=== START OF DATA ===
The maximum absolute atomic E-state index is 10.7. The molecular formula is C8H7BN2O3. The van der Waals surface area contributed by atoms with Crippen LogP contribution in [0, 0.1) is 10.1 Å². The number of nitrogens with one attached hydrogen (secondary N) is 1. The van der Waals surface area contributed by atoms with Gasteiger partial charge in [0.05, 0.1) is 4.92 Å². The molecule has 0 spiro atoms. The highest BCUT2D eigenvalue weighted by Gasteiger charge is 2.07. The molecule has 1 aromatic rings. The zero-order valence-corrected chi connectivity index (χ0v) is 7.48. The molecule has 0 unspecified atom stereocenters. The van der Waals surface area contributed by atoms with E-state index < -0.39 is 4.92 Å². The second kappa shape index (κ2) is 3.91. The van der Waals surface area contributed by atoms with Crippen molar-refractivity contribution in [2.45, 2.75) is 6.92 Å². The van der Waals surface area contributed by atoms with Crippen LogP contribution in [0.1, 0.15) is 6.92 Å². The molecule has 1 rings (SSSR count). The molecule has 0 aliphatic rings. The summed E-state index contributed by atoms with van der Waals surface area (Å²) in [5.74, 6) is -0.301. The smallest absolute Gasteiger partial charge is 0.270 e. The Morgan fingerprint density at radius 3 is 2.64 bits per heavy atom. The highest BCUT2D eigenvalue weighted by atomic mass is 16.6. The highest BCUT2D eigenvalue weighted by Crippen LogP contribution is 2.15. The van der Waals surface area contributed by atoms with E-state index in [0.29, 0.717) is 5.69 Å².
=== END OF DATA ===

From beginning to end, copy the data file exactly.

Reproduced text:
The maximum absolute atomic E-state index is 10.7. The molecular formula is C8H7BN2O3. The van der Waals surface area contributed by atoms with Crippen LogP contribution in [0, 0.1) is 10.1 Å². The number of nitrogens with one attached hydrogen (secondary N) is 1. The van der Waals surface area contributed by atoms with Gasteiger partial charge in [0.05, 0.1) is 4.92 Å². The molecule has 0 spiro atoms. The highest BCUT2D eigenvalue weighted by Gasteiger charge is 2.07. The molecule has 1 aromatic rings. The zero-order valence-corrected chi connectivity index (χ0v) is 7.48. The molecule has 0 unspecified atom stereocenters. The van der Waals surface area contributed by atoms with E-state index < -0.39 is 4.92 Å². The second kappa shape index (κ2) is 3.91. The van der Waals surface area contributed by atoms with Crippen molar-refractivity contribution in [2.45, 2.75) is 6.92 Å². The van der Waals surface area contributed by atoms with Crippen LogP contribution in [0.1, 0.15) is 6.92 Å². The molecule has 1 rings (SSSR count). The molecule has 0 aliphatic rings. The summed E-state index contributed by atoms with van der Waals surface area (Å²) in [5.74, 6) is -0.301. The smallest absolute Gasteiger partial charge is 0.270 e. The Morgan fingerprint density at radius 3 is 2.64 bits per heavy atom. The highest BCUT2D eigenvalue weighted by atomic mass is 16.6. The highest BCUT2D eigenvalue weighted by Crippen LogP contribution is 2.15. The van der Waals surface area contributed by atoms with E-state index in [0.29, 0.717) is 5.69 Å².